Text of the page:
Tribute to Connie

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Eating spritz cookies is usually a happy time – often a holiday, but on this bright, October afternoon, as I bite the spritz dough, my throat tightens and tears come. Connie was about my age when she died this October 3 – too soon, it might seem, by our measure of years, but I need not grieve. Her father set the example Sunday when he told us all in church that they (her family) were celebrating the release of her spirit to a better place. For those who knew and loved her most, losing her brought with the loss a relief.

Connie was not the woman she was supposed to have become. She was robbed of her normal life by a car accident that left her paralyzed. All of the hopes and dreams that she should have known were no longer possible.

Her sister made spritz cookies in her memory because they were her favorite. Most of Connie’s family came to church and helped pass out bags of cookies tied up with lovely, light blue ribbon. They included brief, but beautiful, messages on blue paper asking us to have cookies and tea and remember Connie.

When we were teenage girls, four or five of us sang a special song during a church service. Connie had a good voice. I remember that she would have been willing to practice singing parts like I wanted to do, but the others didn’t want to try it. I thought if it were just Connie and me (and we could overcome our stage fright), we could sing harmony, but we were timid, self-conscious teens, and we never tried anything like that together again.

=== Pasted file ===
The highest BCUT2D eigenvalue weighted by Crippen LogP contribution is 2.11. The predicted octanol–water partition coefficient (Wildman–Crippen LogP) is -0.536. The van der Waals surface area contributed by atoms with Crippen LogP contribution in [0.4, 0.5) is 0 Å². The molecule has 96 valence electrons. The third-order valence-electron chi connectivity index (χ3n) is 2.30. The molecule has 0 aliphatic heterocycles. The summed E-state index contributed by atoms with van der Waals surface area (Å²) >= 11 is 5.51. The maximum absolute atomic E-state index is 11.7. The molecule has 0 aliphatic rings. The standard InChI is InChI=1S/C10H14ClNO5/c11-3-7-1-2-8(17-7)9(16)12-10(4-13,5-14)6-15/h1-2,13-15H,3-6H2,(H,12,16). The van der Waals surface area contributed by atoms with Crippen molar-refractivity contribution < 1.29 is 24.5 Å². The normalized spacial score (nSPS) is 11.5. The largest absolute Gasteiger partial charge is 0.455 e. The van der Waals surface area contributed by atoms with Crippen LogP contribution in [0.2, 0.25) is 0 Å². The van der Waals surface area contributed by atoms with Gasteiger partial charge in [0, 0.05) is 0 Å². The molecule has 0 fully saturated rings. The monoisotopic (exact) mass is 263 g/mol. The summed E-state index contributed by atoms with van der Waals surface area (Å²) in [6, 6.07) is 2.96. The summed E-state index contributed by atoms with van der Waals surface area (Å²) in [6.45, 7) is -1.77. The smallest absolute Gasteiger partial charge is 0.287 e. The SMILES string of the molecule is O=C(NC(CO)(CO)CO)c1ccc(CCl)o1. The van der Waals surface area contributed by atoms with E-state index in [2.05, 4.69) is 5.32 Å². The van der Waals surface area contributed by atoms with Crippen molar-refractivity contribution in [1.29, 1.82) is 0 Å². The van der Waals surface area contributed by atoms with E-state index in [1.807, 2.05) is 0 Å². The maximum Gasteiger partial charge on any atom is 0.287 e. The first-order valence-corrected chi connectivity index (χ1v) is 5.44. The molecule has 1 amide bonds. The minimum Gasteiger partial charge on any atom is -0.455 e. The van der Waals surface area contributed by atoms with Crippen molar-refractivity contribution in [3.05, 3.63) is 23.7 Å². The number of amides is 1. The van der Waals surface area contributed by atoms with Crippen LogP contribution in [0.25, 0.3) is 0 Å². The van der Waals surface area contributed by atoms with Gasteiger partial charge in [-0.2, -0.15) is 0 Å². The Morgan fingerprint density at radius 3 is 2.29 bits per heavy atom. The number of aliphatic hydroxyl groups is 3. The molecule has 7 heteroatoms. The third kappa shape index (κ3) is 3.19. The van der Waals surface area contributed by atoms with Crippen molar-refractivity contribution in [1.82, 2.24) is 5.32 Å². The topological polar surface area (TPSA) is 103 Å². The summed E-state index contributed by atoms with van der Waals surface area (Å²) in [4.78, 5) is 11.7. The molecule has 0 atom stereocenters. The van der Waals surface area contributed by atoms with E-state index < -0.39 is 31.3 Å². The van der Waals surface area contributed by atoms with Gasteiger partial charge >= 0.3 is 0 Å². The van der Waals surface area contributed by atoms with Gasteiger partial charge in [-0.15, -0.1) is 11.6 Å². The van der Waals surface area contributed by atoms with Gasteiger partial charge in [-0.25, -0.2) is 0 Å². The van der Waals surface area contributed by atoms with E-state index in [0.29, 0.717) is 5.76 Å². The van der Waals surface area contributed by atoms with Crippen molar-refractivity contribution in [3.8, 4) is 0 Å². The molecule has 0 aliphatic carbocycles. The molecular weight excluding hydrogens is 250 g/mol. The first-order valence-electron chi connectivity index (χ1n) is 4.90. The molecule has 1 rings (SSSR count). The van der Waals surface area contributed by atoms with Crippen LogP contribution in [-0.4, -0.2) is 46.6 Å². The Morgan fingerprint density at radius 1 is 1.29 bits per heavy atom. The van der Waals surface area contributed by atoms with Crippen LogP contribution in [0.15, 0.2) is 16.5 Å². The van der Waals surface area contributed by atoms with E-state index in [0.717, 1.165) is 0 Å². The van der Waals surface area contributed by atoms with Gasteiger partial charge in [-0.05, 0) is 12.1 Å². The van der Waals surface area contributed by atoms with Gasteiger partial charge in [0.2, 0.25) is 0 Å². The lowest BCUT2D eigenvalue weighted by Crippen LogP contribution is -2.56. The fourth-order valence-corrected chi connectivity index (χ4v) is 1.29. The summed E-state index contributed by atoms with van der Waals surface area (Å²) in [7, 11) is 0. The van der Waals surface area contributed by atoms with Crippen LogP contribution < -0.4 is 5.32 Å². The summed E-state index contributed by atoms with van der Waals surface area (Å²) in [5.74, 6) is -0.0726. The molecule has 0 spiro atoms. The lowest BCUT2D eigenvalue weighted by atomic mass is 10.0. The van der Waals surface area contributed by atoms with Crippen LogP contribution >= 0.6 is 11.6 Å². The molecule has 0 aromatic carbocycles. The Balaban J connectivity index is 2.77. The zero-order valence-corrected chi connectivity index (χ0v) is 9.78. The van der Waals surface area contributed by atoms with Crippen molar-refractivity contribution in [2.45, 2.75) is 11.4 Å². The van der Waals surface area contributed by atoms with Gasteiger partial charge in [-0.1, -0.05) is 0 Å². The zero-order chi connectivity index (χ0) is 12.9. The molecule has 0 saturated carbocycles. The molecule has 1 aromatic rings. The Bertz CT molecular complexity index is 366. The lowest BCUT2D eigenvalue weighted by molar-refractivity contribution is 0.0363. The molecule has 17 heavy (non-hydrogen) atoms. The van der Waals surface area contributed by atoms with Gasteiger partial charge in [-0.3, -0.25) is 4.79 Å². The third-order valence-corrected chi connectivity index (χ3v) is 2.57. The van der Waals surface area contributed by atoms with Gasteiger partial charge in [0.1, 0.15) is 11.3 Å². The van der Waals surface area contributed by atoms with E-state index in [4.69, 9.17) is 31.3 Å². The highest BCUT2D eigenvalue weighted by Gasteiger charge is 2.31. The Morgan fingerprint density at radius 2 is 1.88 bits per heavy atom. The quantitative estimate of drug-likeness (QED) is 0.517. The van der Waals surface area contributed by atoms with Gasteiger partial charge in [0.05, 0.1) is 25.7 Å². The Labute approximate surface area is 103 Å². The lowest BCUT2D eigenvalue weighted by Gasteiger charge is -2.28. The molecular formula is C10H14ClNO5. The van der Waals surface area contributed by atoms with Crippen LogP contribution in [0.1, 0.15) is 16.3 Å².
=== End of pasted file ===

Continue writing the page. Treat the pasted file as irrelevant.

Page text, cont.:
I had never thought about how much we had in common. With blue ribbon tied on the cookie bags, I’m wondering if light blue was a favorite color of hers; it is one of mine.

Spritz cookies have a special place in my life, too. We both liked to make them with colored dough. I’m sentimental about them because my Aunt Esther Anglemyer gave me my first cookie press because she knew how I loved her spritz. Mine never seem to taste as good as hers did.

Connie and I were both bank tellers. We knew what it’s like to work with the public. We could put on a smile and be patient even when we didn’t like being with the person we were with (we had talked about that once).

We both grew up in homes with loving parents and strong bonds between our siblings even after we left home.

We both have fathers who have a great faith in God. They feel from the heart and aren’t afraid to show it when something moves them. With tears in their eyes and wavering voices, our dads taught us that it is good to feel deep faith, humility and reverence.

I feel these things now about Connie. Although she is gone, she has helped me to see more clearly who I am. She reminds me that life is a fragile, precious gift and that I must savor it and be caring, giving and loving.

As I savor my spritz cookies, I now have one more reason to love them so much. I sip my tea and thank God for Connie Smith. She is with him now, and the bit of her I keep in my memories is sweet and warm like the tea and cookies.

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